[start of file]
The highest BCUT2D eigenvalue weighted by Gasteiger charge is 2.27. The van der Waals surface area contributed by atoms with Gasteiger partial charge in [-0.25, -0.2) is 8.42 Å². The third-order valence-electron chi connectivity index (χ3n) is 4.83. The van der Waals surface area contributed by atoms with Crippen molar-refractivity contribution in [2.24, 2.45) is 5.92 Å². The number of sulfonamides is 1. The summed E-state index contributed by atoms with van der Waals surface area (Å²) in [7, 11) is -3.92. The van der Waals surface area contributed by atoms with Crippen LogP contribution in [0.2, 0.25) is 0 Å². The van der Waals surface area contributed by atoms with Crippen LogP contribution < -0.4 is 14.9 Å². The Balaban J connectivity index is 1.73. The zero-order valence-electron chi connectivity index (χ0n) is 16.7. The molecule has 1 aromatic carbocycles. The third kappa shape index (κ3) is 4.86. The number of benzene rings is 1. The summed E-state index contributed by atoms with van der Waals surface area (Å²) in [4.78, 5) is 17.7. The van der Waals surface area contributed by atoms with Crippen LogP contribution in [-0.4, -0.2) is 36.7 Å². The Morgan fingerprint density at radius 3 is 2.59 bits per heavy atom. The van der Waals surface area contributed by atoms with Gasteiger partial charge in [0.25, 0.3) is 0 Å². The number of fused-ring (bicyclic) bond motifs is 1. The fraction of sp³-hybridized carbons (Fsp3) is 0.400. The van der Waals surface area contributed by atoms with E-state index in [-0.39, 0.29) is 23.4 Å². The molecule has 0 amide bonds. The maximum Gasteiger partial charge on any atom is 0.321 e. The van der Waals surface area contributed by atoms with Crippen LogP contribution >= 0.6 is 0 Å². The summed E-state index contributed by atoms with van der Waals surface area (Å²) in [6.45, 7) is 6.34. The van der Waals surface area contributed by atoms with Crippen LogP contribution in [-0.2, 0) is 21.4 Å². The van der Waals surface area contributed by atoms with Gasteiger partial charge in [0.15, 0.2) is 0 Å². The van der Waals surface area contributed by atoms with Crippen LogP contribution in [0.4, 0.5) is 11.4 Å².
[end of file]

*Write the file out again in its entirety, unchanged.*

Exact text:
The highest BCUT2D eigenvalue weighted by Gasteiger charge is 2.27. The van der Waals surface area contributed by atoms with Gasteiger partial charge in [-0.25, -0.2) is 8.42 Å². The third-order valence-electron chi connectivity index (χ3n) is 4.83. The van der Waals surface area contributed by atoms with Crippen molar-refractivity contribution in [2.24, 2.45) is 5.92 Å². The number of sulfonamides is 1. The summed E-state index contributed by atoms with van der Waals surface area (Å²) in [7, 11) is -3.92. The van der Waals surface area contributed by atoms with Crippen LogP contribution in [0.2, 0.25) is 0 Å². The van der Waals surface area contributed by atoms with Crippen LogP contribution < -0.4 is 14.9 Å². The Balaban J connectivity index is 1.73. The zero-order valence-electron chi connectivity index (χ0n) is 16.7. The molecule has 1 aromatic carbocycles. The third kappa shape index (κ3) is 4.86. The number of benzene rings is 1. The summed E-state index contributed by atoms with van der Waals surface area (Å²) in [4.78, 5) is 17.7. The van der Waals surface area contributed by atoms with Crippen LogP contribution in [-0.4, -0.2) is 36.7 Å². The Morgan fingerprint density at radius 3 is 2.59 bits per heavy atom. The van der Waals surface area contributed by atoms with Gasteiger partial charge in [0.25, 0.3) is 0 Å². The number of fused-ring (bicyclic) bond motifs is 1. The fraction of sp³-hybridized carbons (Fsp3) is 0.400. The van der Waals surface area contributed by atoms with E-state index in [-0.39, 0.29) is 23.4 Å². The molecule has 0 amide bonds. The maximum Gasteiger partial charge on any atom is 0.321 e. The van der Waals surface area contributed by atoms with Crippen LogP contribution >= 0.6 is 0 Å². The summed E-state index contributed by atoms with van der Waals surface area (Å²) in [6.45, 7) is 6.34. The van der Waals surface area contributed by atoms with Crippen LogP contribution in [-0.2, 0) is 21.4 Å². The van der Waals surface area contributed by atoms with Gasteiger partial charge in [0.15, 0.2) is 0 Å². The van der Waals surface area contributed by atoms with Crippen LogP contribution in [0.4, 0.5) is 11.4 Å².